Injecting Results

Up until now operations have been discussed as being isolated units of work. However, in practice this is rarely possible. More than likely if an operation has a dependency, the result of that operation is needed in the next one.

In software engineering this is known as Dependency Injection but we wish to avoid this term to avoid confusion with operational dependencies.

Synchronous & literal requirements

If the requirement for an operation is available synchronously, or perhaps is a literal value, then it can be injected into the initializer of the operation. This is following best practices for object orientated programming.

Asynchronous Requirements

However, if the requirements needed for an operations are not available when the instance is created, it must be injected sometime later, but before the operation executes.

Consider a DataProcessing operation class. It's job is to process NSData, which we refer to as the requirement. However, the data in question must be retrieved from storage, or the network, by a DataRetrieval operation. In this context, the data is the result.

class DataRetrieval: Operation, ResultOperationType {
    private(set) var result: NSData?
    
    override func execute() {
        fetchDataFromNetwork { data in
            result = data
            finish()
        }
    }
}

Above is an example DataRetrieval class. It conforms to ResultOperationType which defines the result property. This is a generic property with no constraints. When the operation executes, before finishing it sets the result.

class DataProcessing: Operation, AutomaticInjectionOperationType, ResultOperationType {
    var requirement: NSData?
    private(set) var result: NSData?
    
    override func execute() {
        processData(requirement) { processed in
            result = processed
            finish()
        }
    }
}

The above example shows a DataProcessing class. Here it conforms to AutomaticInjectionOperationType in addition to ResultOperationType. AutomaticInjectionOperationType defines the requirement property, which is also a generic property with no constraints.

The next step is to chain the operations together:

let retrieval = DataRetrieval()
let processing = DataProcessing()
processing.injectResultFromDependency(retrieval)
queue.addOperations(retrieval, processing)

What does this do?

  1. The retrieval operation is automatically added as a dependency of the processing operation.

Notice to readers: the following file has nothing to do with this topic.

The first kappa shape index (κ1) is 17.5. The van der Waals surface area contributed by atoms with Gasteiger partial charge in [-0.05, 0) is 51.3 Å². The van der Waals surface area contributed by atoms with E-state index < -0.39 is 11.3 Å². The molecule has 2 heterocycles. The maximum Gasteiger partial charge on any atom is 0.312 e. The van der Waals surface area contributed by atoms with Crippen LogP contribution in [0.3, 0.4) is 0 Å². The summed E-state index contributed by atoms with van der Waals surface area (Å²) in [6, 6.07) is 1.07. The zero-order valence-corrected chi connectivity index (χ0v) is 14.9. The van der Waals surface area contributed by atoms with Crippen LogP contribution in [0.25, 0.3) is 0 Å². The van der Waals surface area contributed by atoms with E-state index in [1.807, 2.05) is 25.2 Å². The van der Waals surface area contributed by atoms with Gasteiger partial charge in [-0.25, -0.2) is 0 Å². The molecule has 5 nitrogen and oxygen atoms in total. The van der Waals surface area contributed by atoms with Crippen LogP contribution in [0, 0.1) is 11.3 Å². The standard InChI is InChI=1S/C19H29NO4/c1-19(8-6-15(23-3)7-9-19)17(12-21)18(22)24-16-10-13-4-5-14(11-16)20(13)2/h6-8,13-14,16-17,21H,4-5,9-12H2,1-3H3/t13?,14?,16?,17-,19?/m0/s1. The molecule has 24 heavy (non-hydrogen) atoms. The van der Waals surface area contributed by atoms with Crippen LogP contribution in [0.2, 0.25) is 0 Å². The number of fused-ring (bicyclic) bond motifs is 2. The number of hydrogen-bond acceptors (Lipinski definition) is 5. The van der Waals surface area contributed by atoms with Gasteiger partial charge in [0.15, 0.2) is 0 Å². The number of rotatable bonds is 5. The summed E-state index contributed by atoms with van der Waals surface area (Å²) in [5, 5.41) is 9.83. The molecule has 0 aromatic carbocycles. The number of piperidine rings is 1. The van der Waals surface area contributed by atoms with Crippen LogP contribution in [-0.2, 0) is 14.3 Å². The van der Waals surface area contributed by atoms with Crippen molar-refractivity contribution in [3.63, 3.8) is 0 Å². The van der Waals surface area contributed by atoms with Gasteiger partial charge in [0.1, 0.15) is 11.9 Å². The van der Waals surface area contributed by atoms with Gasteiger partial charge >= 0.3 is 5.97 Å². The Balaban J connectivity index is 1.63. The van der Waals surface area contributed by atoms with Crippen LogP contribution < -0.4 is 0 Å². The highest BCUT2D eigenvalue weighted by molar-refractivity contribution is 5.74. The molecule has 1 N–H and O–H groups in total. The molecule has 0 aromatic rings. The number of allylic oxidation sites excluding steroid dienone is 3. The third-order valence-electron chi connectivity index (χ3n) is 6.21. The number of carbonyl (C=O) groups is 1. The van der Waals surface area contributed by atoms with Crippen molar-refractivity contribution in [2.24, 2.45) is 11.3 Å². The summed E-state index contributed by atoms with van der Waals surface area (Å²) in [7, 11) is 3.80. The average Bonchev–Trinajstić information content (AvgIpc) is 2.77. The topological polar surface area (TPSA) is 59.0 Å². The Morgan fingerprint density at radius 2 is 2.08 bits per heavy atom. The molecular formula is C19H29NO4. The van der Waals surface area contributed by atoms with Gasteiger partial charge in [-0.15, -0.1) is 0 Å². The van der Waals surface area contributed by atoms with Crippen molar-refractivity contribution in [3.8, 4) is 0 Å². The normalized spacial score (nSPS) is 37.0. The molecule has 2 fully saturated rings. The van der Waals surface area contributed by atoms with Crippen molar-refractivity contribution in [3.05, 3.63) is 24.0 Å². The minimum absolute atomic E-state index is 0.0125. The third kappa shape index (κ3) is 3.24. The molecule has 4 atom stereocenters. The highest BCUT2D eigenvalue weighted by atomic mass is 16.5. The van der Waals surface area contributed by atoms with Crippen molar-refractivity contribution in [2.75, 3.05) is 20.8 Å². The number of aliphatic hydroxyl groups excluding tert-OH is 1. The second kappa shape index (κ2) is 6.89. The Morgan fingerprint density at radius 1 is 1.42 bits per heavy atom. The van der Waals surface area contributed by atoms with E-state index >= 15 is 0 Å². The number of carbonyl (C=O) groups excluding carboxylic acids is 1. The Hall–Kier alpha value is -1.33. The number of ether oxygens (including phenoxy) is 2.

2. We add an observer to the retrieval operation to automatically set its result as the requirement of the processing operation.

🚧

Type constraint between Result and Requirement

There is a constraint on injectResultFromDependency where the ResultOperationType.Result type must match the AutomaticInjectionOperationType.Requirement.

If the data retrieval operation finishes with errors, the processing operation will cancel with an AutomaticInjectionError which contains the errors from the dependency.

👍

Create transformation queues

By constructing Operation classes with conformance to both ResultOperationType and AutomaticInjectionOperationType, data can be transformed through a queue of chained operations.

Use of optionals

The ResultOperationType only defines result to get a generic typealias. Therefore the type of result can be NSData? or NSData. However, bear in mind that standard Swift rules apply here. If the property is not an optional, it must be set during initialization. This can be useful if there are default values which would be suitable. Clearly it must be a var if the operation will set it during the execute function.

The same considerations apply for the requirement property, except that the type of both properties must be the same. We recommend usage of optionals for these types, because even if a default value can be set on a property, which would allow for non-optional types, it might couple the two operations together as both would need the default value set.

Manual Result Injection

In some cases, representing results and requirements as single properties is not possible. In some cases an operation might have multiple requirements, or produce multiple results. For these cases, the framework provides a less automatic injection approach.

let retrieval = DataRetrieval()
let processing = DataProcessing()
processing.injectResultFromDependency(retrieval) { op, dep, errors in 
    // Here we have access to both operations, plus any errors
    // from the dependency.
}

Did this page help you?